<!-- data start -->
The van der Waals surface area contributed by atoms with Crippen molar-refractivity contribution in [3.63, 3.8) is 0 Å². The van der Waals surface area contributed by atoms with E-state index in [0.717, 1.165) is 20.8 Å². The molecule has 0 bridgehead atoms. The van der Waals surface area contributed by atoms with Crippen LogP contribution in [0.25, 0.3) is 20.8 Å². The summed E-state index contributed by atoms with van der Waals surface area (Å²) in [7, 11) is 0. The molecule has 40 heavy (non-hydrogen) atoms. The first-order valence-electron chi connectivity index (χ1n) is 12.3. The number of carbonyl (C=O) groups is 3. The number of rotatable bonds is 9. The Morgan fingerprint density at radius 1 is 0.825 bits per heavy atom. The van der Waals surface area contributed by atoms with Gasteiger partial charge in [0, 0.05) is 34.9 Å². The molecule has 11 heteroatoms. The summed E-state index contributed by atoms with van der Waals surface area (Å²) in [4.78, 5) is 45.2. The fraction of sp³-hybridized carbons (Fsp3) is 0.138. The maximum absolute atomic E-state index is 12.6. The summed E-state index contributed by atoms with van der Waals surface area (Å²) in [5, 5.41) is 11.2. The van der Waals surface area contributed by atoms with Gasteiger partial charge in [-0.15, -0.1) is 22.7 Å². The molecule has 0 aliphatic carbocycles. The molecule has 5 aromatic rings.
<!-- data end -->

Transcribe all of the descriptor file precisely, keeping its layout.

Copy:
The van der Waals surface area contributed by atoms with Crippen molar-refractivity contribution in [3.63, 3.8) is 0 Å². The van der Waals surface area contributed by atoms with E-state index in [0.717, 1.165) is 20.8 Å². The molecule has 0 bridgehead atoms. The van der Waals surface area contributed by atoms with Crippen LogP contribution in [0.25, 0.3) is 20.8 Å². The summed E-state index contributed by atoms with van der Waals surface area (Å²) in [7, 11) is 0. The molecule has 40 heavy (non-hydrogen) atoms. The first-order valence-electron chi connectivity index (χ1n) is 12.3. The number of carbonyl (C=O) groups is 3. The number of rotatable bonds is 9. The Morgan fingerprint density at radius 1 is 0.825 bits per heavy atom. The van der Waals surface area contributed by atoms with Gasteiger partial charge in [0, 0.05) is 34.9 Å². The molecule has 11 heteroatoms. The summed E-state index contributed by atoms with van der Waals surface area (Å²) in [4.78, 5) is 45.2. The fraction of sp³-hybridized carbons (Fsp3) is 0.138. The maximum absolute atomic E-state index is 12.6. The summed E-state index contributed by atoms with van der Waals surface area (Å²) in [5, 5.41) is 11.2. The van der Waals surface area contributed by atoms with Gasteiger partial charge in [-0.15, -0.1) is 22.7 Å². The molecule has 0 aliphatic carbocycles. The molecule has 5 aromatic rings.